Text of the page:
Thank you all for attending HinQ’s 1st meeting / official launch event in Kuki city on April 21, 2013.
The meeting lasted for over three hours and was attended by approximately 20 individuals. As a diverse group of people coming from various sociocultural and socioeconomic backgrounds, we discussed not only HinQ’s values and future activities but also many other, related topics, as well as shared our experiences, observations, etc. regarding the intersection of queerness and poverty. The discussion covered the following topics.
Issues peculiar to queerness and poverty:
- Medicine (cisgenderism and heterosexism in medicine, medical costs and insurances, access to HIV treatment, mental health, etc.),
- Employment (the way corporations handle gender in hiring, mental health, sexism in the manufacturing industry, etc.),
- Gender-segregated spaces in support facilities, and
- A lack of support systems within the queer communities (e.g. DJ Patrick died in poverty after his call for donation only generated little money).
What we should problematize:
- The existence and (in)visibility of such queers as poor queers, queers of foreign origin, queers with disabilities, etc. who are not included in the “LGBT” framework that’s rapidly going mainstream (e.g. the “LGBT” market),
- Accessibility (use of online and offline tactics for different purposes, variety of media outlets, languages to use, accessible writing, etc.),
- Social structures that create poverty, and the accountability of those who benefit from them, and
- Every-day, micro-level “queer” struggles and lives, and the validity and (in)justifiability of calling them “queer.”
Things we need to do:
- Speak up, so that queers excluded from the mainstream “LGBT” framework won’t be overlooked or left behind,
- Create spaces for queers to talk about poverty and share experiences with others,
- As a local, North-Kanto group, talk to local corporations and medical professionals,
- Be careful not to contribute to the idea of ending poverty by driving poor people out of town, which many ‘anti-poverty’ rhetorics seem to embrace, and
- In our activities, always keep in mind that queers are everywhere, and thus they are ‘here’ where we are. Trying to identify queers in a group setting can do more harm than good.
- Publish a booklet, or a zine, that talks about poverty and queerness as an intersection. Put it online, in a format that’s accessible from older-generation cell phones. The content may include texts about particular topics, information we find worth-sharing, calls for action, case studies, etc. (How, when, and to whom it should be distributed will be discussed further in future meetings.)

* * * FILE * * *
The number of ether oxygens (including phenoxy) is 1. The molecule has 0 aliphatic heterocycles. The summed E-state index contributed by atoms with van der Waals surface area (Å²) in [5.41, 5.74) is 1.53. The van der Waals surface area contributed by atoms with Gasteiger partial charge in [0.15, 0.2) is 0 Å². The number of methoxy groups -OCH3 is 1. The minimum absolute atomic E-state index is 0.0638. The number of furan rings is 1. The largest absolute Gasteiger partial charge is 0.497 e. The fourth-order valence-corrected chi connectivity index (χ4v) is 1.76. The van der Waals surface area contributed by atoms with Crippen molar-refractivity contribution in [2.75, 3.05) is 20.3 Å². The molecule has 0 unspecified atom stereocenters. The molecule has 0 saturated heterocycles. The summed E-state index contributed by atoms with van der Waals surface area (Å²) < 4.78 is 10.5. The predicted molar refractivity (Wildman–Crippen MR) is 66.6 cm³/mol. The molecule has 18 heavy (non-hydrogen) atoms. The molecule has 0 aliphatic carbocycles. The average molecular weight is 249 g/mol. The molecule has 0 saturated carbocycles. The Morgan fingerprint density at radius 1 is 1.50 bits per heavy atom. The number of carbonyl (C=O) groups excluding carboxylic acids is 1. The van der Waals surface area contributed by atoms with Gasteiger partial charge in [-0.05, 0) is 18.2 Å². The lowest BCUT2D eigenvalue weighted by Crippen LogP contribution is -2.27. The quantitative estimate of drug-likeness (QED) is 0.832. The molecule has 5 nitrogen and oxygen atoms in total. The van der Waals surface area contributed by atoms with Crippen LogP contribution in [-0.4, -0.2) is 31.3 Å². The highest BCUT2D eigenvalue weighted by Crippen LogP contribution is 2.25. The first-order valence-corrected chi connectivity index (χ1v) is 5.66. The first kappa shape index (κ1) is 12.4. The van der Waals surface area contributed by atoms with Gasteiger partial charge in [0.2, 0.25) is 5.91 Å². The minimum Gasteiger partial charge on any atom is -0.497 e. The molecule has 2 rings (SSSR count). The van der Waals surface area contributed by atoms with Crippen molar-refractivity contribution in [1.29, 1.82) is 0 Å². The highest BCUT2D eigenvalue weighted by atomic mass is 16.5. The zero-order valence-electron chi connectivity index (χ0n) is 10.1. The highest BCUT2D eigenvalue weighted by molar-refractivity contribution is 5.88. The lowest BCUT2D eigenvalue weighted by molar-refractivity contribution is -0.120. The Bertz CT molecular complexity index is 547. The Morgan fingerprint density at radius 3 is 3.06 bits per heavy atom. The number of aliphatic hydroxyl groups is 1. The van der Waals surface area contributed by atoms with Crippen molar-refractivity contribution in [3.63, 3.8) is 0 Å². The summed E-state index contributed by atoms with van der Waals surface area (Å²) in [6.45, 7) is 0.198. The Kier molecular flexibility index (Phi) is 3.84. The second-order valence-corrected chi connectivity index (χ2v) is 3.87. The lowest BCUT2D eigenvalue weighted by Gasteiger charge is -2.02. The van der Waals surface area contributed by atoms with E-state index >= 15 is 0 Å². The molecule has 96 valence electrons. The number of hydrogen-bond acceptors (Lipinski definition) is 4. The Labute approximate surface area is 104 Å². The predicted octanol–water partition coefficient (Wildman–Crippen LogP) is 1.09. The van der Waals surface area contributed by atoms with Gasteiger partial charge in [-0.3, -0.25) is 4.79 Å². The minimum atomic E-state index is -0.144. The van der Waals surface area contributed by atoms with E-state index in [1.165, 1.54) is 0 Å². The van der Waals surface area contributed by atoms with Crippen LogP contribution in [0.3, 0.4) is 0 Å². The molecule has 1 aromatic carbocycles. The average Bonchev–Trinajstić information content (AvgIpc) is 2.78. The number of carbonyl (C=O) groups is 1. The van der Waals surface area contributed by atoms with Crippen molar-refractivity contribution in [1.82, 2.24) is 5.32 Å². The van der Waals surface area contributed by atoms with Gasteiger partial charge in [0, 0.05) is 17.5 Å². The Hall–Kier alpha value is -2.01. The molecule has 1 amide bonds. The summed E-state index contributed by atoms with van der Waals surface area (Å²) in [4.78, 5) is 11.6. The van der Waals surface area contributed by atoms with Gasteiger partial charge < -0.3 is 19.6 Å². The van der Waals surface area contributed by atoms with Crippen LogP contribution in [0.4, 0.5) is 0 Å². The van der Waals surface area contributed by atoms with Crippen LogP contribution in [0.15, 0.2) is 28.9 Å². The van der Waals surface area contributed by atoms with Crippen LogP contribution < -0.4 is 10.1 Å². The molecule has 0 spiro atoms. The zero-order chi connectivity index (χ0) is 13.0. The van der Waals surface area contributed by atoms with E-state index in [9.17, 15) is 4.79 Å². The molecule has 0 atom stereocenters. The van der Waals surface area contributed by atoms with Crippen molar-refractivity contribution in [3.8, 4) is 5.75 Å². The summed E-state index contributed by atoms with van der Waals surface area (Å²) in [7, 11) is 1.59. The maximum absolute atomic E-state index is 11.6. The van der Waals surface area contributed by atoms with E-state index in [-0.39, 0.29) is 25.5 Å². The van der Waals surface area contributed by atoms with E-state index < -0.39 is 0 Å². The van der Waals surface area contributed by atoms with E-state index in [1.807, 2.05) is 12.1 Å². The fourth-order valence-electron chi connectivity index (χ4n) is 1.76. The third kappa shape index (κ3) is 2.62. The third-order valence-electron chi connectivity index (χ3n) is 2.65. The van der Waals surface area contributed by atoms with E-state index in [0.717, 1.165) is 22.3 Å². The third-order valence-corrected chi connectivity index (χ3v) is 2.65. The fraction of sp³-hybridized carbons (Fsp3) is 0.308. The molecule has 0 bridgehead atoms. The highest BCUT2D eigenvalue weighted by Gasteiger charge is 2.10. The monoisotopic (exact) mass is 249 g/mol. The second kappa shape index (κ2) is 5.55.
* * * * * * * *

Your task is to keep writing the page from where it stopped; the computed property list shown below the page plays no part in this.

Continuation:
- Participate in existing support efforts for the homeless.
- Continue to hold meetings on a regular basis, so that people can gather and share their experiences and thoughts.
- Hold educational events for ourselves, the general public, and professionals such as lectures (by external professionals, experts, and HinQ members) and workshops.
- Start talking to local groups and other entities, as preparation for connecting with medical professionals, employers, lawyers, etc..
- Continue discussiing the possibility of monetary support, while at the moment it is not included in our activity plans.
As for the name of the group, HinQ, we exchanged a lot of opinions and shared alternative ideas, but decided that the official name be “Hinkon o nakusu tame no Kuia no kai” (English translation: Queers’ group for ending poverty), or HinQ in short. This can be amended in future.
In deciding on the name, we also discussed the following points:
- Is “ending poverty” really our goal? What do we mean by “ending poverty”?
- If “ending poverty” means that “poverty” exists as a given and we will eradicate it, then do we not consider the responsibility of those who create and maintain poverty?
- Do we really want to use the word “poverty” when it has a history of being used mostly by the governments for the purpose of population management?
- Isn’t it the value of those who benefit from the existence of poverty, to think that being poor is a horrible thing that needs to be eradicated?
We will address these issues in our Mission Statement (to be published on this blog soon) to explain our stance despite the use of the terms “poverty” and “ending” in our officlal group name.
We also decided that:
- For a while, Masaki C. will handle SNSs, the official blog, e-newsletter, and email exchanges, until we can divide up tasks among members.
- For transportation fee reimbursement, we used Masaki’s calculation formula this time. Masaki will explain the formula to the rest of the organizing members by email and the group will make the final decision. The difference in amount, if positive, will be paid to the participants who received reimbursement. If negative, Masaki will compensate.
- Financial report will be emailed to the organizing members each time a change occurs. When the balance reaches 100,000 JPY, we will open a group bank account.